Pierce becomes part of the same package that lands the Sixers Toni Kukoč in February of 2000. (More on this further down the line.)
Pierce blossoms himself and becomes Iverson’s second in a young duo.
We know what happens in scenario one, so let’s go to the second. Let’s say Pierce blossoms in his second year with the Sixers the same way he did with the Celtics — not completely out of the realm of possibility. The Sixers went 49-33 in ’99-00, and with Pierce blossoming, they might have hit 50-plus wins. I still feel like they lose to the Indiana Pacers in the semis because Jalen Rose and Reggie Miller were on a tear during those playoffs.
So, going into the 2000-01 season, the Sixers have Iverson and a young, budding #2 in Pierce to go along with the rest of the roster (i.e. McKie, Lynch, etc.). You could argue that the Sixers would use Pierce as a piece to trade for a more veteran superstar, but in the 2000 offseason, I can’t think of what that name would have been?
Rose? Doubt it. They wouldn’t trade to get Stackhouse back because they tried Iverson/Stackhouse before. A big man? Chris Webber? Sacramento likely wouldn’t trade him. Rasheed Wallace? More likely, but again, does Portland part ways with the Philly native.
For the sake of keeping this simple, stupid (as my math teacher at Roman Catholic High School would say), let’s just say the Sixers keep Pierce on the roster. At the beginning of the year, this is what I think the starting lineup would have been:
- PG – Iverson
- SG – Pierce
- SF – George Lynch
- PF – Tyrone Hill
- C – Theo Ratliff
That’s a pretty damn solid starting five if I do say so myself. The first two guys off the bench would theoretically be Aaron McKie and Eric Snow. The first big off the bench is probably Matt Geiger — who if you watched the Stepover episode of “The Rewinder” is the reason why Allen Iverson is even still on the Sixers. (I’m serious. Matt Geiger. That’s a fact. Watch the video.)
The Sixers won 56 games in 2000-01. Does Pierce push that number to 60? Hard to say. I will say this. All-time, Pierce accounts for a 150.0 WS — meaning Pierce is attributed to an estimated 150 wins over his career (an average of 7.8 per year over his career). In 2000-01, he had a 10.4 WS with the Celtics. The math isn’t perfect, but with Iverson and Pierce, the Sixers likely get over 60 wins and might even push for 65.
The midseason is where it gets tough, because if you remember, Kukoč was part of the trade that brought Dikembe Mutumbo to the Sixers from the Atlanta Hawks. Without him, would the Sixers move Pierce to get him? I kinda doubt that. That means that the Sixers would be rolling into a playoff run with Geiger and Todd MacCulloch as the centers.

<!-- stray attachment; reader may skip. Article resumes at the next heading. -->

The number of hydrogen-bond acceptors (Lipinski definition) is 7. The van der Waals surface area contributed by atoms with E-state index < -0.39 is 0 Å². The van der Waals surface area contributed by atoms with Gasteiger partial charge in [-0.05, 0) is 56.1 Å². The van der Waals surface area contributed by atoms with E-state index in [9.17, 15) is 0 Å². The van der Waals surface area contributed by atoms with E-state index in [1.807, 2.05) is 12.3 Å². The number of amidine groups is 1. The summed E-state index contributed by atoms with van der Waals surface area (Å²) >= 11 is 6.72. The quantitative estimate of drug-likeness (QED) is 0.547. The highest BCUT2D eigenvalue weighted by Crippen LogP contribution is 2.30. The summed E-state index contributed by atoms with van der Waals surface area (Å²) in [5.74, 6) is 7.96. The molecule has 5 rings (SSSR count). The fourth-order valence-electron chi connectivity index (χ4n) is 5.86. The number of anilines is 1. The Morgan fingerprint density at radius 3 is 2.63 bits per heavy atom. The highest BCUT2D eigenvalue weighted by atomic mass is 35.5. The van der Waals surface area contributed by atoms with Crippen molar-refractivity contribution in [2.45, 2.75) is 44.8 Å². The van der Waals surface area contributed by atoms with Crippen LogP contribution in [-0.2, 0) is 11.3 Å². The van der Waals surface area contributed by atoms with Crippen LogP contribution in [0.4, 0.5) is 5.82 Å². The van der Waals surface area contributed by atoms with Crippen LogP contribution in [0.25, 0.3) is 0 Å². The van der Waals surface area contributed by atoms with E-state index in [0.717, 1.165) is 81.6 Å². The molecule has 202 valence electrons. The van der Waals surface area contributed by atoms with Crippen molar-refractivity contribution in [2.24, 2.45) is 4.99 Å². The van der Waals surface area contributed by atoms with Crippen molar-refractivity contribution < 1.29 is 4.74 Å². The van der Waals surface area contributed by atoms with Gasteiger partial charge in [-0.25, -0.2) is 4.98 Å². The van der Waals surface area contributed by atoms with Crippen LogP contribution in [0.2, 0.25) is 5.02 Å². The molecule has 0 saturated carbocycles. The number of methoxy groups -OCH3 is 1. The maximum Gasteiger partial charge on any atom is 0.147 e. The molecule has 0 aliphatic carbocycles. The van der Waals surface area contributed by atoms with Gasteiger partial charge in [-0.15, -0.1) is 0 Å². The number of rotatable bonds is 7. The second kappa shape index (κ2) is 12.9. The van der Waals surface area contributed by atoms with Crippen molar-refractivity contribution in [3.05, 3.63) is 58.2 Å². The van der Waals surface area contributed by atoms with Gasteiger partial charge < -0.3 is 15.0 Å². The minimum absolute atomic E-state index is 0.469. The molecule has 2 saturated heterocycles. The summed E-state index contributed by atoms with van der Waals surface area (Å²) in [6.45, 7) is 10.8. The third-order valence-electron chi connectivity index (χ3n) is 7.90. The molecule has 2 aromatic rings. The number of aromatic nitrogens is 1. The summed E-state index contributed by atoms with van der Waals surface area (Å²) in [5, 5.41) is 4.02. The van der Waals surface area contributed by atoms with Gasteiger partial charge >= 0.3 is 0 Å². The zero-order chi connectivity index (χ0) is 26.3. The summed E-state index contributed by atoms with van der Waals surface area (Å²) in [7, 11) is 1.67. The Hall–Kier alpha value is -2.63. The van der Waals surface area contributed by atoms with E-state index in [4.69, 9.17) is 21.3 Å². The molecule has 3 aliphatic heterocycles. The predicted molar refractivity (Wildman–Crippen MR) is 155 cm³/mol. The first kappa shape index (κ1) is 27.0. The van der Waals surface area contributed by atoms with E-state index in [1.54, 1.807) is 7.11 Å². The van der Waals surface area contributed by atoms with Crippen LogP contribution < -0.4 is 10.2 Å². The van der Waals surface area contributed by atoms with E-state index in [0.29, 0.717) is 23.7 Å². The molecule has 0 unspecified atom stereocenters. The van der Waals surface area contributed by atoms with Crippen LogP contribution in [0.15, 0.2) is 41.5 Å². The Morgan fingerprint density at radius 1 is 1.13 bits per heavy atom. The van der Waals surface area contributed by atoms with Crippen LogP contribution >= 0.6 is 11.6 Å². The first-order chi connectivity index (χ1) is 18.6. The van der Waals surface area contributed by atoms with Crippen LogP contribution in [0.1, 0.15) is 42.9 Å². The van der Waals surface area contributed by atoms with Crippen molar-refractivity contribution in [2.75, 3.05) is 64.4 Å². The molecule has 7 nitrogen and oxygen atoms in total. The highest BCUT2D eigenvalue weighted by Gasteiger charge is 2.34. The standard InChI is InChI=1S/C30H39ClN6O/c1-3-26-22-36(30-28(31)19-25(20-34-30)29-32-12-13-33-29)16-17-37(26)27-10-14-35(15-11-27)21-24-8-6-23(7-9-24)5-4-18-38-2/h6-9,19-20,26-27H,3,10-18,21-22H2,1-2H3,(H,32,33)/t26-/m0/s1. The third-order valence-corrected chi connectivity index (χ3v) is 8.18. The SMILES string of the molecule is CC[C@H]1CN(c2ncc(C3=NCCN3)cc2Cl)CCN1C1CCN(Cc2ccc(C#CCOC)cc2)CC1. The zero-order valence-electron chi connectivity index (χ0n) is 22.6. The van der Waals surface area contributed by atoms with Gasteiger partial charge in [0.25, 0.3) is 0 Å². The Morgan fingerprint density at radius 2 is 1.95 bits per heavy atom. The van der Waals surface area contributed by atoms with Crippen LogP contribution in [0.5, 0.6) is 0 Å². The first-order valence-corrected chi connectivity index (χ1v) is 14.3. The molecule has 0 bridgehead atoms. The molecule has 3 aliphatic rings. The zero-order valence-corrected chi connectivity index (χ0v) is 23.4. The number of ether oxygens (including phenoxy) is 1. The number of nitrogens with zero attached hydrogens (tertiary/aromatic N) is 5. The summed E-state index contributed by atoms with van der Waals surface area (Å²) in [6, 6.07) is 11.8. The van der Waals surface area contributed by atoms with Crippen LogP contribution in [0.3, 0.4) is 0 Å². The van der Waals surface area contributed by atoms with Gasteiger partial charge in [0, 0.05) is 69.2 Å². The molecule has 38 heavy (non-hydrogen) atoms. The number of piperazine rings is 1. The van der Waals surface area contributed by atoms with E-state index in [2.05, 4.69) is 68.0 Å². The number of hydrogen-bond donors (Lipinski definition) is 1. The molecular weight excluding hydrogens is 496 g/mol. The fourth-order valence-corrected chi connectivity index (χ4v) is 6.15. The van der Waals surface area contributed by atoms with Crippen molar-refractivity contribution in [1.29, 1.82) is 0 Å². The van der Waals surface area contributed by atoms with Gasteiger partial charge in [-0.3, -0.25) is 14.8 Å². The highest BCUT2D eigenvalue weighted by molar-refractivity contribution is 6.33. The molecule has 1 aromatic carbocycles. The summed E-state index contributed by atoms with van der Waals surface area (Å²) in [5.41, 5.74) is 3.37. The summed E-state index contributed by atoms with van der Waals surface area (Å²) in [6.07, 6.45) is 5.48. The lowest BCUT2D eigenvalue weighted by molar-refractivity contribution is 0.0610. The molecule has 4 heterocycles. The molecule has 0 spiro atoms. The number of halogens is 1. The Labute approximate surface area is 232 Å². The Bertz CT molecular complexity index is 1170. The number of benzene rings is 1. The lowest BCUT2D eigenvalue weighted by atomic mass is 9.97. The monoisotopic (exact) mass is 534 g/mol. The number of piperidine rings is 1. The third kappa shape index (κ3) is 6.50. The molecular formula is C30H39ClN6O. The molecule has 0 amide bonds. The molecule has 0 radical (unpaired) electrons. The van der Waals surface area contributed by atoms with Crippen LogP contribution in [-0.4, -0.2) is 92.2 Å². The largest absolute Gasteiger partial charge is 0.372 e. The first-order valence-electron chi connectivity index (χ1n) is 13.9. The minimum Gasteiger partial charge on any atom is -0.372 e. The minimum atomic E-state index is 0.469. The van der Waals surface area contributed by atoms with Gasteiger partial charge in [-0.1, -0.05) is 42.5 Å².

Doubling back to the question about the Sixers’ record, how many games do they lose with Geiger and MacCulloch as the centers versus Mutumbo? I still think they hit close to 60 games, but it’s likely something around 58.
Regardless of the regular season, don’t misunderstand the trade. Mutumbo was brought in to deal with Shaquille O’Neal in a potential NBA Finals match. Against the Indiana Pacers in round one, the Pacers didn’t have a talented enough big man to exploit the Sixers’ lack of a center. MAYBE Antonio Davis gives them a little trouble in round two, but that series was all about Iverson versus Vince Carter. (SIDE NOTE: With Pierce and Lynch as defenders on Carter instead of JUST George Lynch, Carter would have had to work a lot more to get good shots.)
The very same thing can be said about the Milwaukee Bucks in the Eastern Conference Finals: no elite big man to exploit a weakness. Glenn Robinson was the small forward for the Bucks, not the power forward. Similarly, would Ray Allen have gone as bonkers as he did in that series being guarded by Lynch and Pierce?
Here’s where it gets fun!
The 2001 NBA Finals. Sixers versus the Los Angeles Lakers. The Lakers won this series 4-1 after buzzsawing through the Western Conference. This is the ultimate question: Is this series different with a Sixers team led by Iverson AND Paul Pierce?
Here’s my theory.
I still think the Lakers win the series because it’s Shaq in his prime against a wounded Theo Ratliff, Matt Geiger, and Todd MacCulloch. What I believe is that it would NOT have been 4-1. It’s more likely 4-2 and maybe even 4-3 if you get another ridiculous offensive game from Iverson and/or one from Pierce. Every game will be super competitive until the final buzzer. Every. Single. One.
There are a lot of moving parts to this particular What If, but that’s why it’s my favorite. Drafting Pierce instead of Hughes gives Iverson a legitimate #2 scorer to run with who can play two-guard or small forward. The Sixers add another young wing defender to pair with the NBA steals leader and defensive ace George Lynch.
The Sixers never trade for Mutumbo, but in fairness, no one was beating that 2000-01 Lakers team. What comes after that year for the Sixers? The year after that, Iverson was in and out of the lineup with injuries. That could be the time where Pierce takes over and weathers the storm. The New Jersey Nets won the East that year, buuuuut with Iverson and a maturing Pierce, I don’t think New Jersey gets to the Finals — especially with a 100-percent-recovered Ratliff in the lineup.
Here’s the problem. I still don’t think they beat the Lakers in the ’02 NBA Finals, either, but the series would be way closer. That’s going seven. The Lakers don’t sweep the Sixers like they did the Nets.
Does a ’98 redraft giving the Sixers Paul Pierce produce a championship title for Iverson? In the end, probably not. In the early 2000s, Shaq was in his prime, and it would’ve been difficult to beat him. Pierce with Iverson would have made it really interesting, however, and it still presents us with one of the best “What Ifs” in Sixers lore.